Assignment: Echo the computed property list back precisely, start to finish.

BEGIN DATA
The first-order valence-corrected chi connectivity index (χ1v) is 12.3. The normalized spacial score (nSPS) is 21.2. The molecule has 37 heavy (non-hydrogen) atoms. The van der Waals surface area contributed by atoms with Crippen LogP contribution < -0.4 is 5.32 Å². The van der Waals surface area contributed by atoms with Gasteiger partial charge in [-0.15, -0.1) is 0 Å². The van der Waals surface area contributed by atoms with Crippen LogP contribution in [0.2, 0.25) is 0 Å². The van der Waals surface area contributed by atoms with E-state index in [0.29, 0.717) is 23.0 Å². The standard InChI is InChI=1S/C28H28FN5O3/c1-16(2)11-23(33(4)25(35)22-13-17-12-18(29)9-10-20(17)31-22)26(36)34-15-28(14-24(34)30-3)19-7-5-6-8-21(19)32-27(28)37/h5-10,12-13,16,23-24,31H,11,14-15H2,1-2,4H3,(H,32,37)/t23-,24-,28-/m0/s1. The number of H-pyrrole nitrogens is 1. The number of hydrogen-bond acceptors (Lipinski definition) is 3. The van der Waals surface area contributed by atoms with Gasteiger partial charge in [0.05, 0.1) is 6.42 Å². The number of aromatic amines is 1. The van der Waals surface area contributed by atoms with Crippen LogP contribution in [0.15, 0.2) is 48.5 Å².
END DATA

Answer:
The first-order valence-corrected chi connectivity index (χ1v) is 12.3. The normalized spacial score (nSPS) is 21.2. The molecule has 37 heavy (non-hydrogen) atoms. The van der Waals surface area contributed by atoms with Crippen LogP contribution < -0.4 is 5.32 Å². The van der Waals surface area contributed by atoms with Gasteiger partial charge in [-0.15, -0.1) is 0 Å². The van der Waals surface area contributed by atoms with Crippen LogP contribution in [0.2, 0.25) is 0 Å². The van der Waals surface area contributed by atoms with E-state index in [0.29, 0.717) is 23.0 Å². The standard InChI is InChI=1S/C28H28FN5O3/c1-16(2)11-23(33(4)25(35)22-13-17-12-18(29)9-10-20(17)31-22)26(36)34-15-28(14-24(34)30-3)19-7-5-6-8-21(19)32-27(28)37/h5-10,12-13,16,23-24,31H,11,14-15H2,1-2,4H3,(H,32,37)/t23-,24-,28-/m0/s1. The number of H-pyrrole nitrogens is 1. The number of hydrogen-bond acceptors (Lipinski definition) is 3. The van der Waals surface area contributed by atoms with Gasteiger partial charge in [0.05, 0.1) is 6.42 Å². The number of aromatic amines is 1. The van der Waals surface area contributed by atoms with Crippen LogP contribution in [0.15, 0.2) is 48.5 Å².